Apollo 16

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Apollo 16
Mission typeCrewed lunar landing
OperatorNASA
COSPAR ID1972-031A
SATCAT no.06000Edit this on Wikidata
Spacecraft properties
Spacecraft
Manufacturer
Crew
Crew size3
Members
Orbital parameters
Reference systemSelenocentric
Apollo-16-LOGO.png  

Apollo 16 was the tenth crewed space flight in NASA's Apollo program. It was the 5th of six Apollo missions to land on the Moon. It was a J-Type mission, as having a longer stay on the Moon. Launched on April 16, 1972, Ken Mattingly stayed in orbit around the Moon in the Apollo Command Module, Casper. He spent 3 days, 9 hours and 28 minutes by himself, the longest solo US space flight.[1]:77 On the Moon, astronauts John Young and Charles Duke got to put the Lunar Roving Vehicle ("moon buggy") through a series of tests, including s-turns, hairpin turns and quick stops.[2] John W. Young was the commander of the mission.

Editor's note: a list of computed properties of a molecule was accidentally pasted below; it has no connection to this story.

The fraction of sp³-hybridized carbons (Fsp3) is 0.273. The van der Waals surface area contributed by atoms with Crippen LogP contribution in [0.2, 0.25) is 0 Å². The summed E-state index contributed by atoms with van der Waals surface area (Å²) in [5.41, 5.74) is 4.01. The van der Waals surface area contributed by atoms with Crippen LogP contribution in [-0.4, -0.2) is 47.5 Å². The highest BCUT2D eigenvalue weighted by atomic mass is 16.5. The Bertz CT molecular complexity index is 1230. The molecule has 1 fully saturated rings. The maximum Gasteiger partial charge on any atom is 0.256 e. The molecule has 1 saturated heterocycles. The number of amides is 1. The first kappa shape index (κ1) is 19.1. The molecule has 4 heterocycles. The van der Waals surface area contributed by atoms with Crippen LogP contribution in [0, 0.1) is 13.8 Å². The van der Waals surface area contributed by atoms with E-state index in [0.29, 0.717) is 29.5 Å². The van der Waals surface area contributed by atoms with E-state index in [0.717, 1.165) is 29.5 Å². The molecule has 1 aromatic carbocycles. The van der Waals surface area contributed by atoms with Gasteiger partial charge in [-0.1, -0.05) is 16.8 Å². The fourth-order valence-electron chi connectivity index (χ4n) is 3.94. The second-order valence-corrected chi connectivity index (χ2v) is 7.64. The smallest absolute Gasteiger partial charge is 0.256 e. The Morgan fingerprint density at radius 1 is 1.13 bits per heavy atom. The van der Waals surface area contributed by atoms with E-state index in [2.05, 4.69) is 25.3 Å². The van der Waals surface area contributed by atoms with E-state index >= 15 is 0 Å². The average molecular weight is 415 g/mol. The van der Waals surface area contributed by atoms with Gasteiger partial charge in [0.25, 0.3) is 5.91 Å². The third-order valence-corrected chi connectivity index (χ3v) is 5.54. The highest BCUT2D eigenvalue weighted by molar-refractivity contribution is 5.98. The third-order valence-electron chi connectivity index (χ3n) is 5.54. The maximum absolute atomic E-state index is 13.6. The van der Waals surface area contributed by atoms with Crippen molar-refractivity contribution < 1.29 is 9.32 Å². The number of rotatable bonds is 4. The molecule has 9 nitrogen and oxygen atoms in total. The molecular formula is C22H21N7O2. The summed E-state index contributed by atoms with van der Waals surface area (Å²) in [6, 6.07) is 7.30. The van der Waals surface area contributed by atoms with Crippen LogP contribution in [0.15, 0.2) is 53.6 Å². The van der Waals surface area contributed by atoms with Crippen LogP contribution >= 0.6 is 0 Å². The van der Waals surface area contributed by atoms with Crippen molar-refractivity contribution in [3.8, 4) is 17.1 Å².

A satellite was launched on the return journey to examine the Moon's mass and gravitation, space particles near the Moon, and the interaction of magnetic fields between the Moon and Earth.[2] The mission was stopped one day early as there were several problems with the spacecraft.[3]

References[change | change source]

  1. Furniss, Tim (2001). The History of Space Vehicles. London: Grange Books. ISBN 1-84013-370-8.
  2. 2.0 2.1 "NASA - Apollo 16". nasa.gov. 2009. Retrieved August 11, 2012.
  3. "Astronaut Bio: Thomas K. Mattingly II". jsc.nasa.gov. 2010 [last update]. Retrieved August 12, 2012.